Art


Diptych (noun) A painting, especially an altarpiece, on two hinged wooden panels which may be closed like a book.

Image Credit: Still from Himala (Miracle)

Ingenious. Curators, Philip Cheah and Teo Swee Leng, together with the Gallery’s lovely film programmer, Pauline Soh, have lifted film beyond film.

Let me explain.

The Gallery has a film series called Painting with Light: Southeast Asian Film Series.

Why do I say “beyond film” and called this post “Diptych of Film”?

“Painting with Light” is held over the first weekend of every month – Saturday and Sunday. Two films – diptych – paired very deliberately over the weekend. I guess much like how a gourmand pairs food, wine, table setting, etc. to enhance the entire dining experience.

Philip is obviously passionate about film – specifically Asian film. I admire a person with passion, focus and actually doing something. Read about him here.

The first two films were screened on 5th and 6th of March. I watched both of them.

Quick details on both (click the title for synopsis and details):

GURINDAM JIWA (SONNETS OF THE SOUL), 1965, 84 minutes

Director: M Amin

TEMPORARY VISA, 2016, 124 minutes

Director: Ghazi Alqudcy

Very cleverly paired.

One movie is from the past (Saturday), the other from the present (Sunday). Both films are from the same national cinema and explore the same subject matter, but at different periods and different settings. The first two were Singaporean directors, the next instalment, Filipino, followed by Vietnamese and then Burmese.

This is from the Gallery’s website:

The inaugural edition of Painting with Light pairs a classic and a contemporary film from a national cinema in Southeast Asia each month. An older classic that addresses an important issue of its time will be screened on the Saturday, followed by a more recent film with a contemporary view on the same subject on the Sunday.

The first two movies were about being displaced from home. But I saw another theme in both movies – the tension between morality and love. In both movies the main players had to make morally tough decisions balancing love and doing the right thing.

What I really liked about the first pair is that not only did I enjoy the movies individually but also as I watched the pair, it made me reflect on how love, duty, morality and societal pressures have changed.  In my worldview, morality and love should be absolute and unchanging. But that’s me. I tend to think about these things a lot.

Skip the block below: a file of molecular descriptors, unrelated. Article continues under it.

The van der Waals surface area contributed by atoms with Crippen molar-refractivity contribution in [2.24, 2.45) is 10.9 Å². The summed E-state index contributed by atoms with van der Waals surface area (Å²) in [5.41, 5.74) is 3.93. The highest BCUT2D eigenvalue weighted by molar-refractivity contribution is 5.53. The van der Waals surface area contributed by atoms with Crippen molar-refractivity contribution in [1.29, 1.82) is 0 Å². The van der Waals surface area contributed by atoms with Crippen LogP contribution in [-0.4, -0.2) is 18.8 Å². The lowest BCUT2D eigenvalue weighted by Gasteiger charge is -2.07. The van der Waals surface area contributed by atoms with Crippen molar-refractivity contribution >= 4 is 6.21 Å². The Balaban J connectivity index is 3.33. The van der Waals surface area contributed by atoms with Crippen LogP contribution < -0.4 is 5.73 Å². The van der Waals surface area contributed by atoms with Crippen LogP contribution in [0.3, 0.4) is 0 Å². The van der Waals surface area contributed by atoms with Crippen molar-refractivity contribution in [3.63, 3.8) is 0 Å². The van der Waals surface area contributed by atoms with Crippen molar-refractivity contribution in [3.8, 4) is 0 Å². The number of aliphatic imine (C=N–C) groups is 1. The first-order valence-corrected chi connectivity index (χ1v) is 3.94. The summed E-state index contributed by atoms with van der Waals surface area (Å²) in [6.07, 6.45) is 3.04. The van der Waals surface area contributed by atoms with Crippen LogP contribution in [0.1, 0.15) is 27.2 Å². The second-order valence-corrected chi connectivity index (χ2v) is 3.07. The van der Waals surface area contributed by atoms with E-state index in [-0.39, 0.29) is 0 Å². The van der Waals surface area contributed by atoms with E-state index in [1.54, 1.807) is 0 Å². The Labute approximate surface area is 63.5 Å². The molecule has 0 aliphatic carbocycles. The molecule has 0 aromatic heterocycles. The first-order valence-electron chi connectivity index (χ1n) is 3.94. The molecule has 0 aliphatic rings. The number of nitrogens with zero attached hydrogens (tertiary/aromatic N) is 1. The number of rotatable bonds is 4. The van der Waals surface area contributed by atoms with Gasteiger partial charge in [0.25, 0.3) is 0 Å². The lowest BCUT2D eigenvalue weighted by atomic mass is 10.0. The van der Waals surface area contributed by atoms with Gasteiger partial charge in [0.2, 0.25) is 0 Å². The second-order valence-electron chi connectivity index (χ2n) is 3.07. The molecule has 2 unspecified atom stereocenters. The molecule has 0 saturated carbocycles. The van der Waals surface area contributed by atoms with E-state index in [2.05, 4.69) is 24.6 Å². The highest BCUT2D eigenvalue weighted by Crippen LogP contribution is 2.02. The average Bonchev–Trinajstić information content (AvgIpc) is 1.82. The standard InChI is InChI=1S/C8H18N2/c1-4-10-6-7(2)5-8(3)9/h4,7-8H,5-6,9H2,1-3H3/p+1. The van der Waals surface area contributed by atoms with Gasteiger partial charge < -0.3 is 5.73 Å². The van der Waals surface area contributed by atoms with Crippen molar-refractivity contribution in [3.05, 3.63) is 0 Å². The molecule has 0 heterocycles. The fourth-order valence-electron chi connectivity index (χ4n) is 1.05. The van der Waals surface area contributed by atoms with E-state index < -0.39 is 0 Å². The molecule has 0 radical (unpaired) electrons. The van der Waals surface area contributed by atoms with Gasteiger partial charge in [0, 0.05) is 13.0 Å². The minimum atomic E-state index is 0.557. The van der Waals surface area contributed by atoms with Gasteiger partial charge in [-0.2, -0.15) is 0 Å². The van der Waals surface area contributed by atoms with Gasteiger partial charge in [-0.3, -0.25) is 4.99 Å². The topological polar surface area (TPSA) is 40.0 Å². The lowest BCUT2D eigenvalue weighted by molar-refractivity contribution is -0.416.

I had the honour of meeting the curator too – a very unassuming  gentleman. But if the first pair is anything to go by, the rest of the programme should be brilliant.

Looking forward to the rest. Go. Tickets here.

 

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This is 29-year-old, Kseniya Simonova, a Ukrainian sand artist or “Lady of the Sand” as she likes to be called.

This piece is beautiful.  She is clearly dedicated and has put in A LOT of hard work. I appreciate that in anyone, not just artists. In this clip, from the semi-finals of Ukraine’s Got Talent, she uses her art, music, setting, theatrics and her costume to good effect. It clearly moved the audience. Even without sand in their eyes, many were crying.

She eventually won Ukraine’s Got Talent.

This 8-minute piece is called “You are always nearby” and it is a story of a young couple who were separated by the war. “The young Lady and little Son were waiting for the Man to come from war, but he was killed. In the end he came to their window and watched them with a sight of love and hope.”

Not only is she talented and passionate, she dedicates her time to help children who need medical treatment and economic help. She also a champion for pregnant women who had considered abortion because of lack of resources but decided to have a child in spite of economic challenges.

I can also learn from her dedication. Together with the help of her husband, they spent months looking for the right sand to use (reminds me of Michelangelo looking for the ‘perfect’ slab of marble). Eventually they found the perfect sand – volcanic sand. The only place they could buy it from was from a group of geologists. However, it cost too much. Instead of giving up, her husband Igor, sold all his printing equipment from his little magazine business to buy 3kg of sand. When she started on sand art, she was a mother of a little boy – cooking, cleaning, changing diapers, playing with her son during the day.  She would start working on her craft from 10pm to 4am every day. It was so difficult that she felt like giving up in three days. But she persisted, and in her words, her discouragement “vanished into thin air.” The craft was physically demanding, requiring her to stand for hours on end but she kept going. I salute her passion, commitment, dedication and hard work.

She attributes her gifts and success to God.

Read more about Kseniya and her story here.

I love this. A lot. Mesmerising. This piece by Enra is called pleiades.

Enra is a Japanese troupe that combine dance, performance art, music, technology, light, music and more to create, in this case, “magic.” Incidentally, pleiades  “is an open star cluster containing middle-aged hot B-type stars located in the constellation of Taurus. It is among the nearest star clusters to Earth and is the cluster most obvious to the naked eye in the night sky.” (Source: Wikipedia)

The people behind this dance/light performance are:

Music and Direction – Nobuyuki Hanabusa. He is also enra’s team supervisor.

Choreographers and Dancers – Saya Watatani and Maki Yokoyama

Animation – Seiya Ishii and Nobuyuki Hanabusa

This is Enra.

Source: http://enra.jp/about

Marvelous piece of choreography. Good work.